I’ve been stuck on the sofa with an iPad in hand tweeting for the past three hours. Blasey Ford was very believable. Kavanaugh is in trouble.

She put forward all sorts of details that made her story ring true, including the fact that she heard the guys laugh after they messed with her. A group of cool, popular guys laughing after terrorizing a young, fragile girl is very believable. Quick flashback to several incidents in my high school hallway. I think I spent most of the first two years of high school avoiding certain guys, sometimes dodging into the bathroom to hide from them.

Kavanaugh is going to have a very, very hard time digging himself out of this. Someone on Twitter said that Trump is furious and stomping around the White House, because nobody told him that Blasey Ford was so believable.

The GOP’s independent prosecutor is making a hash of things, because there’s really not many holes in Blasey Ford’s story. Yes, she’s a fragile person, who has admittedly struggled with some mental health issues, but she’s a professional and her story is consistent and honest about the issues that she doesn’t remember. I don’t think we’re going to get anymore info by continued questions. I think we should just move to Kavanaugh.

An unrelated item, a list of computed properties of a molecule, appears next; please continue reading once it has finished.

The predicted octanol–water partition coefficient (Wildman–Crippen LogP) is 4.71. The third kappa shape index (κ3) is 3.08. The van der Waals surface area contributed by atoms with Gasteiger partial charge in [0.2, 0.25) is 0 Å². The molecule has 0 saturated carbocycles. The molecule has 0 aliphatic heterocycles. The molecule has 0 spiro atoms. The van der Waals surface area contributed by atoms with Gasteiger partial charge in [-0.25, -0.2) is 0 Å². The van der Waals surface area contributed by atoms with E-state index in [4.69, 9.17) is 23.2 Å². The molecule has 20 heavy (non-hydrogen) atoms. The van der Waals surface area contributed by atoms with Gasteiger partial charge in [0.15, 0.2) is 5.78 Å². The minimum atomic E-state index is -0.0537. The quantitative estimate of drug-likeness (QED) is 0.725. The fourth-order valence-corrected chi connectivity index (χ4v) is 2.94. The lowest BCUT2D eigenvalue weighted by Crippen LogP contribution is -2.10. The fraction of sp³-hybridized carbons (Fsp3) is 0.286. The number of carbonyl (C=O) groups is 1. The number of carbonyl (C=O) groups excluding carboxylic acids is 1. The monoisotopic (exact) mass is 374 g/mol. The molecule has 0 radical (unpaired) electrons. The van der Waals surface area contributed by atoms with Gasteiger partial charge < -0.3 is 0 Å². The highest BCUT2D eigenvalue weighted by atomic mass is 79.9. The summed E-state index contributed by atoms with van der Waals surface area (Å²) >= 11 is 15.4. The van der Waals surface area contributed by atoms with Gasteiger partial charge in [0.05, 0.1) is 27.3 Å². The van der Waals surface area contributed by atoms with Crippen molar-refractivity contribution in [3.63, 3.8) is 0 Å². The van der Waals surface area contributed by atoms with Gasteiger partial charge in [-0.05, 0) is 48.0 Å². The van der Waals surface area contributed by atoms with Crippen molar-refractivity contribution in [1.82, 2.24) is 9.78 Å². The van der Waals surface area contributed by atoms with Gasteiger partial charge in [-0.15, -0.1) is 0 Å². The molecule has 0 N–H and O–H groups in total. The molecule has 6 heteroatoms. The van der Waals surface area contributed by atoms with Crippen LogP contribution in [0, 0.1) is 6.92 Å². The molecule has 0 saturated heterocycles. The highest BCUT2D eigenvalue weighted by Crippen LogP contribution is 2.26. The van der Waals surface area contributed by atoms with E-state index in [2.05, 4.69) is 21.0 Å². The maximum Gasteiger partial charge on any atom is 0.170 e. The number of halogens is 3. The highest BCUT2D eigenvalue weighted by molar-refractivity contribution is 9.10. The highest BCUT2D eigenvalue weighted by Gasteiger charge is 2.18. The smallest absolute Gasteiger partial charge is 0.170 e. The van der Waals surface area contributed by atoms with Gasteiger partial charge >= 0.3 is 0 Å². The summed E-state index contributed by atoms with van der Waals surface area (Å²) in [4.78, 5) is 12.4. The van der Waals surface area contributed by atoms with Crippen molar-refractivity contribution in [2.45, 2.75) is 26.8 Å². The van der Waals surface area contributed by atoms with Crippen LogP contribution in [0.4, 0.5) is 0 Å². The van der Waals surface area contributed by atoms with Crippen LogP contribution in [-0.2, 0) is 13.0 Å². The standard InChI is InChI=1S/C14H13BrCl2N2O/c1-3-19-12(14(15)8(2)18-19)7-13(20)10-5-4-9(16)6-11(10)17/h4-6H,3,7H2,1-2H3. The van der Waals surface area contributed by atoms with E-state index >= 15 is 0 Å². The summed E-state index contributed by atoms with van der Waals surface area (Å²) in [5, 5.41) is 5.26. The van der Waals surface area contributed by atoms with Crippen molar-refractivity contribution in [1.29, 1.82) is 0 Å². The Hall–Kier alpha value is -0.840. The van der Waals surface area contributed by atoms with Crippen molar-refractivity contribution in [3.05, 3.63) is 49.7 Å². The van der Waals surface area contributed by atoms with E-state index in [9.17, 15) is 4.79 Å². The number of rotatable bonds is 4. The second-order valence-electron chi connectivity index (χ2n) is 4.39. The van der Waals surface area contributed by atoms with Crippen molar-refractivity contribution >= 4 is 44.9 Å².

One thought on “Believable

  1. I am feeling ill, and I was insulated from much of this, having gone to an all girl school, being fairly asocial, and then joining an environment where a certain kind of very confident girl wielded a fair amount of power in relationships.

    From this NY Times article:

    “young women are constantly walking this razor’s edge trying to seem desirable and maintain their safety — either their reputational safety or their physical safety.”

    As I said, I’m calling myself fairly unscathed, yes, a couple of assaults, but they were strangers and, I briefly reviewed to myself whether I would need to testify to their veracity, and decided I wouldn’t, because they were strangers. But, I do have a daughter, who walks in this world of privilege, pressure, and stress, and I realized how strongly I’ve internalized this requirement to keep myself safe, and how early I started teaching my daughter of it, from the time she was ten.


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